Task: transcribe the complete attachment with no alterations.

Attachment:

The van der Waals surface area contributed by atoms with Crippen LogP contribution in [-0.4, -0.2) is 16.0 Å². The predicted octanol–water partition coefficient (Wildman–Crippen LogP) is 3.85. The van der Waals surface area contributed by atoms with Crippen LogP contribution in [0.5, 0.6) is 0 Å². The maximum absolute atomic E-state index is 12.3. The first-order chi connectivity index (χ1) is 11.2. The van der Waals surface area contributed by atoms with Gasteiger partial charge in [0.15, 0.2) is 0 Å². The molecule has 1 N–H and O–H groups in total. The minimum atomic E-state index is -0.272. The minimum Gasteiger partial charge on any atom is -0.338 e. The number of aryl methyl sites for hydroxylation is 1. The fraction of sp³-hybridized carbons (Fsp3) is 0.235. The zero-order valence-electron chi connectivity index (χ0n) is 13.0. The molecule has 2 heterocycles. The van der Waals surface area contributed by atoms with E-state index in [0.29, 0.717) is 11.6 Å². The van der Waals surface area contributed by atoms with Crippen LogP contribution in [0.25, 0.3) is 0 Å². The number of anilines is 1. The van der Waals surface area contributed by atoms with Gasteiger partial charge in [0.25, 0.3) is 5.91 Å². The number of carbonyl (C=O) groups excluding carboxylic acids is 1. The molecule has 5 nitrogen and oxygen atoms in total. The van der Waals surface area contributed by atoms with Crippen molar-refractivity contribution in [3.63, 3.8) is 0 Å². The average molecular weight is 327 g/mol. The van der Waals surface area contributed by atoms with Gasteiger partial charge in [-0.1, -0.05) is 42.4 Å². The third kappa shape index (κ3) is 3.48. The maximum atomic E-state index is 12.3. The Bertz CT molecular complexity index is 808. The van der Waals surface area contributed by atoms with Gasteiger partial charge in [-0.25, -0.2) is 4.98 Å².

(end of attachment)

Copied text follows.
The van der Waals surface area contributed by atoms with Crippen LogP contribution in [-0.4, -0.2) is 16.0 Å². The predicted octanol–water partition coefficient (Wildman–Crippen LogP) is 3.85. The van der Waals surface area contributed by atoms with Crippen LogP contribution in [0.5, 0.6) is 0 Å². The maximum absolute atomic E-state index is 12.3. The first-order chi connectivity index (χ1) is 11.2. The van der Waals surface area contributed by atoms with Gasteiger partial charge in [0.15, 0.2) is 0 Å². The molecule has 1 N–H and O–H groups in total. The minimum atomic E-state index is -0.272. The minimum Gasteiger partial charge on any atom is -0.338 e. The number of aryl methyl sites for hydroxylation is 1. The fraction of sp³-hybridized carbons (Fsp3) is 0.235. The zero-order valence-electron chi connectivity index (χ0n) is 13.0. The molecule has 2 heterocycles. The van der Waals surface area contributed by atoms with E-state index in [0.29, 0.717) is 11.6 Å². The van der Waals surface area contributed by atoms with Crippen LogP contribution in [0.25, 0.3) is 0 Å². The number of anilines is 1. The van der Waals surface area contributed by atoms with Gasteiger partial charge in [0.25, 0.3) is 5.91 Å². The number of carbonyl (C=O) groups excluding carboxylic acids is 1. The molecule has 5 nitrogen and oxygen atoms in total. The van der Waals surface area contributed by atoms with Crippen molar-refractivity contribution in [3.63, 3.8) is 0 Å². The average molecular weight is 327 g/mol. The van der Waals surface area contributed by atoms with Gasteiger partial charge in [-0.1, -0.05) is 42.4 Å². The third kappa shape index (κ3) is 3.48. The maximum atomic E-state index is 12.3. The Bertz CT molecular complexity index is 808. The van der Waals surface area contributed by atoms with Gasteiger partial charge in [-0.25, -0.2) is 4.98 Å².